That’s not how NGOs and Green MEPs interpreted the package on Tuesday. For them, the Commission is proposing an unrealistic and unnecessary reliance on gas going forward. “It’s like the Paris agreement never happened,” said Jiri Jerabek, energy policy advisor at Greenpeace EU. Molly Walsh from Friends of the Earth Europe lamented: “The energy security package locks Europe into decades of fossil fuel use.” For Green MEP Claude Turmes, the proposals amounted to “rolling out the red carpet for Gazprom”.
The question that divides stakeholders is how much gas Europe will use in future. And related to that, what role do policymakers want gas to play in the low-carbon economy? On 16 February, Cañete shed some light on the Commission’s thinking. “Gas can be the bridge between coal and renewables,” he said. “Gas will still be an important part of our energy system in 2030.” Europe needs gas “for the ambitious development of renewables” (as a source of flexibility to help balance out the variability of sources like wind and solar). To this, Šefčovič added mention of the role of gas in decarbonising transport through LNG in trucks and ships.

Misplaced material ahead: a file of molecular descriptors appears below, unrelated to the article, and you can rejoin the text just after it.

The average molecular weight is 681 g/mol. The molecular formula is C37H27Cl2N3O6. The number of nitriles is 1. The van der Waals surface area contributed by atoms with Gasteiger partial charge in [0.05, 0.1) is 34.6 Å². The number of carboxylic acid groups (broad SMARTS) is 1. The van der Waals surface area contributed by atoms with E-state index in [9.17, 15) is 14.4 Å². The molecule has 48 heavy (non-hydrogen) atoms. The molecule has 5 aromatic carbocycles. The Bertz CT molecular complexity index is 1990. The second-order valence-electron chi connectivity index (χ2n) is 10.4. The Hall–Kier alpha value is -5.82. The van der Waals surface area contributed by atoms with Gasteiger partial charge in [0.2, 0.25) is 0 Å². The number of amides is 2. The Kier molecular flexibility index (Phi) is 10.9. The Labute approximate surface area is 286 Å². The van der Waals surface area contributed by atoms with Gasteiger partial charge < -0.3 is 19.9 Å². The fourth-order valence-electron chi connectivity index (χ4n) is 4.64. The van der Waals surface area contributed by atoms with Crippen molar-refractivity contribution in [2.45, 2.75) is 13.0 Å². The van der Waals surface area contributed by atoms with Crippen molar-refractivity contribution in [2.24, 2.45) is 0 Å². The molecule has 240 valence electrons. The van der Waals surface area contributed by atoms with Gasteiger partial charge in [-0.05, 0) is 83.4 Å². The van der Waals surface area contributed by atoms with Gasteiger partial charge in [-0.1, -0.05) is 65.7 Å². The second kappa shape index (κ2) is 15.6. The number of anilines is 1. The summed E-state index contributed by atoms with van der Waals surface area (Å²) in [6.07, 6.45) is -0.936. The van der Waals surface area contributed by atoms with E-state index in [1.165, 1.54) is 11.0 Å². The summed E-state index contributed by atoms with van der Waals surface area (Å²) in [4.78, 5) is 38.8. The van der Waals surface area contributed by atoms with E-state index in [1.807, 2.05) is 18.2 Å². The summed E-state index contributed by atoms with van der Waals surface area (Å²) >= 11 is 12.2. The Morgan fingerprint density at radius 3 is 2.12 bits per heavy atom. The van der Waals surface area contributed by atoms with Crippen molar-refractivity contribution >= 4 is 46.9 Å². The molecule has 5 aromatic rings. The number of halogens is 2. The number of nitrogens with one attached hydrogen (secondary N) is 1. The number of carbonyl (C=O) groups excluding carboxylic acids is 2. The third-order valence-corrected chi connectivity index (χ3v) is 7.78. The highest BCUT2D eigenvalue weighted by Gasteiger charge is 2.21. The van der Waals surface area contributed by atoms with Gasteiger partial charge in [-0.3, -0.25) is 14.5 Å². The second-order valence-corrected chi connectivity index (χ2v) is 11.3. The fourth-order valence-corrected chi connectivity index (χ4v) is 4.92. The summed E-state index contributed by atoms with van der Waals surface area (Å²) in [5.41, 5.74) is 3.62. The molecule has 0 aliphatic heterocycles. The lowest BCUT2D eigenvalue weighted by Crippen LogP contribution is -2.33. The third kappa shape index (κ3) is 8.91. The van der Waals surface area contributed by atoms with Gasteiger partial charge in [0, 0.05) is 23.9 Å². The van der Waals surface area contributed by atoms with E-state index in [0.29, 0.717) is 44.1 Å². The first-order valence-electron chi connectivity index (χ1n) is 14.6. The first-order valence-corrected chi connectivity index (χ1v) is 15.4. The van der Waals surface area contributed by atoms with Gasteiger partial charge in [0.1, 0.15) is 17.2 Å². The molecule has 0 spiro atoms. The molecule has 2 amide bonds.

The Commission has persistently overestimated gas demand… and needs to restore the credibility of the forecasts it uses.” – European Court of Auditors
“We have a very precise estimate of how much gas Europe will need in 2030,” Šefčovič told reporters. “We would expect that in 2030 we would need 380-450 bcm [billion cubic metres]. That’s based on ten different modelling exercises after factoring in all the efforts on renewables, energy efficiency and in reducing greenhouse gas emissions by 40%.”